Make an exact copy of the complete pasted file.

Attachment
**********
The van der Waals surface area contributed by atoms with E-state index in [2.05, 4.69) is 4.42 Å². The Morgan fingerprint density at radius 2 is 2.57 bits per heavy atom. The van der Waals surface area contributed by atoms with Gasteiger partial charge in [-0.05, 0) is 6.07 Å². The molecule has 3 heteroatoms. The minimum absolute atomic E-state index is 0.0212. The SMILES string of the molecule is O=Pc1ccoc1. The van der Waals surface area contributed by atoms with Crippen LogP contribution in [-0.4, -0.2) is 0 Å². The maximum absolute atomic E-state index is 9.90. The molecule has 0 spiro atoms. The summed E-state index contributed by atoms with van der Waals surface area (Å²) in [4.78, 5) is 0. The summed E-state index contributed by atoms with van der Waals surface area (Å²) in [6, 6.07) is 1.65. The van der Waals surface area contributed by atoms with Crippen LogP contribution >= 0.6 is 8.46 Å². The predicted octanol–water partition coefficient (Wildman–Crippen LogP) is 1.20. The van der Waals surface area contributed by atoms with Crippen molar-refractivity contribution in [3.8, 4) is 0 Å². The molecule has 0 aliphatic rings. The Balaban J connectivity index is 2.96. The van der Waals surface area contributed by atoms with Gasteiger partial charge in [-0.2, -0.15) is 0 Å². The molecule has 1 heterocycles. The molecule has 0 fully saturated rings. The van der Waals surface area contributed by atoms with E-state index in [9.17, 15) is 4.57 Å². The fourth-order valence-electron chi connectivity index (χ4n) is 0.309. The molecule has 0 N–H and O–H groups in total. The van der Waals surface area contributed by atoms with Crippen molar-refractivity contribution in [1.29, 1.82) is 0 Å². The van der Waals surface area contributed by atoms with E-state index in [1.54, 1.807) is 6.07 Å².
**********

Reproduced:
The van der Waals surface area contributed by atoms with E-state index in [2.05, 4.69) is 4.42 Å². The Morgan fingerprint density at radius 2 is 2.57 bits per heavy atom. The van der Waals surface area contributed by atoms with Gasteiger partial charge in [-0.05, 0) is 6.07 Å². The molecule has 3 heteroatoms. The minimum absolute atomic E-state index is 0.0212. The SMILES string of the molecule is O=Pc1ccoc1. The van der Waals surface area contributed by atoms with Crippen LogP contribution in [-0.4, -0.2) is 0 Å². The maximum absolute atomic E-state index is 9.90. The molecule has 0 spiro atoms. The summed E-state index contributed by atoms with van der Waals surface area (Å²) in [4.78, 5) is 0. The summed E-state index contributed by atoms with van der Waals surface area (Å²) in [6, 6.07) is 1.65. The van der Waals surface area contributed by atoms with Crippen LogP contribution >= 0.6 is 8.46 Å². The predicted octanol–water partition coefficient (Wildman–Crippen LogP) is 1.20. The van der Waals surface area contributed by atoms with Crippen molar-refractivity contribution in [3.8, 4) is 0 Å². The molecule has 0 aliphatic rings. The Balaban J connectivity index is 2.96. The van der Waals surface area contributed by atoms with Gasteiger partial charge in [-0.2, -0.15) is 0 Å². The molecule has 1 heterocycles. The molecule has 0 fully saturated rings. The van der Waals surface area contributed by atoms with E-state index in [9.17, 15) is 4.57 Å². The fourth-order valence-electron chi connectivity index (χ4n) is 0.309. The molecule has 0 N–H and O–H groups in total. The van der Waals surface area contributed by atoms with Crippen molar-refractivity contribution in [1.29, 1.82) is 0 Å². The van der Waals surface area contributed by atoms with E-state index in [1.54, 1.807) is 6.07 Å².